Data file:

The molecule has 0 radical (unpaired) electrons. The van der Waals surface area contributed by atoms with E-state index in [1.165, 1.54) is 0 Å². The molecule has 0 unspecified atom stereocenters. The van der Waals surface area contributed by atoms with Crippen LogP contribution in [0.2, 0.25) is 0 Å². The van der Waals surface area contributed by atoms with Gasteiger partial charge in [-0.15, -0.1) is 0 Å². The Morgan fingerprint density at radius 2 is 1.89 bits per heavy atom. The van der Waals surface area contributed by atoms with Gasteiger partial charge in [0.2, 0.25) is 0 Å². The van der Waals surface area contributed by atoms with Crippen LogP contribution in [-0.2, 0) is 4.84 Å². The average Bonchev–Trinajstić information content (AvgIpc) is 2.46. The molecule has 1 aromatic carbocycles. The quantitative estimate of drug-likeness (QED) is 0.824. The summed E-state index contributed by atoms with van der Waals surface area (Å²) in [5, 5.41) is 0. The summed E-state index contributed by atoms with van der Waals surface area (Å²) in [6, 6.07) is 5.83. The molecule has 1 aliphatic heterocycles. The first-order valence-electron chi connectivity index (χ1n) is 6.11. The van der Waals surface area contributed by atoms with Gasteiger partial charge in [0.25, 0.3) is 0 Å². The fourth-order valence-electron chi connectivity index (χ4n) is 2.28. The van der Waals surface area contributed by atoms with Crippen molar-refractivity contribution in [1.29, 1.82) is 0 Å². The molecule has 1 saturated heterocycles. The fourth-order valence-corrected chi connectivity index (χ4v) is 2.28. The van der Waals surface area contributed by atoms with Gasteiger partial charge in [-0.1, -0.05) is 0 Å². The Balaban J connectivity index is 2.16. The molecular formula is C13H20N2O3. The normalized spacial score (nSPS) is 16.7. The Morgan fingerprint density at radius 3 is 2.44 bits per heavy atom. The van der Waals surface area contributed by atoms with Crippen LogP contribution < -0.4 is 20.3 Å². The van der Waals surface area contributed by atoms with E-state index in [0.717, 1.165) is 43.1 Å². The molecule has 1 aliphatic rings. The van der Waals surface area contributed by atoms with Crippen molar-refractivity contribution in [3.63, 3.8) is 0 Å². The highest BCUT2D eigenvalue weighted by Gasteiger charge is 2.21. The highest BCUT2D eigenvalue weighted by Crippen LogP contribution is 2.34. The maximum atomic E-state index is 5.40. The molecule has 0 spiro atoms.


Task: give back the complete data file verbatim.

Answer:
The molecule has 0 radical (unpaired) electrons. The van der Waals surface area contributed by atoms with E-state index in [1.165, 1.54) is 0 Å². The molecule has 0 unspecified atom stereocenters. The van der Waals surface area contributed by atoms with Crippen LogP contribution in [0.2, 0.25) is 0 Å². The van der Waals surface area contributed by atoms with Gasteiger partial charge in [-0.15, -0.1) is 0 Å². The Morgan fingerprint density at radius 2 is 1.89 bits per heavy atom. The van der Waals surface area contributed by atoms with Gasteiger partial charge in [0.2, 0.25) is 0 Å². The van der Waals surface area contributed by atoms with Crippen LogP contribution in [-0.2, 0) is 4.84 Å². The average Bonchev–Trinajstić information content (AvgIpc) is 2.46. The molecule has 1 aromatic carbocycles. The quantitative estimate of drug-likeness (QED) is 0.824. The summed E-state index contributed by atoms with van der Waals surface area (Å²) in [5, 5.41) is 0. The summed E-state index contributed by atoms with van der Waals surface area (Å²) in [6, 6.07) is 5.83. The molecule has 1 aliphatic heterocycles. The first-order valence-electron chi connectivity index (χ1n) is 6.11. The van der Waals surface area contributed by atoms with Gasteiger partial charge in [0.25, 0.3) is 0 Å². The fourth-order valence-electron chi connectivity index (χ4n) is 2.28. The van der Waals surface area contributed by atoms with Crippen molar-refractivity contribution in [1.29, 1.82) is 0 Å². The molecule has 1 saturated heterocycles. The fourth-order valence-corrected chi connectivity index (χ4v) is 2.28. The van der Waals surface area contributed by atoms with Gasteiger partial charge in [-0.1, -0.05) is 0 Å². The Balaban J connectivity index is 2.16. The molecular formula is C13H20N2O3. The normalized spacial score (nSPS) is 16.7. The Morgan fingerprint density at radius 3 is 2.44 bits per heavy atom. The van der Waals surface area contributed by atoms with Crippen LogP contribution < -0.4 is 20.3 Å². The van der Waals surface area contributed by atoms with E-state index in [0.717, 1.165) is 43.1 Å². The molecule has 1 aliphatic rings. The van der Waals surface area contributed by atoms with Crippen molar-refractivity contribution in [3.63, 3.8) is 0 Å². The highest BCUT2D eigenvalue weighted by Gasteiger charge is 2.21. The highest BCUT2D eigenvalue weighted by Crippen LogP contribution is 2.34. The maximum atomic E-state index is 5.40. The molecule has 0 spiro atoms.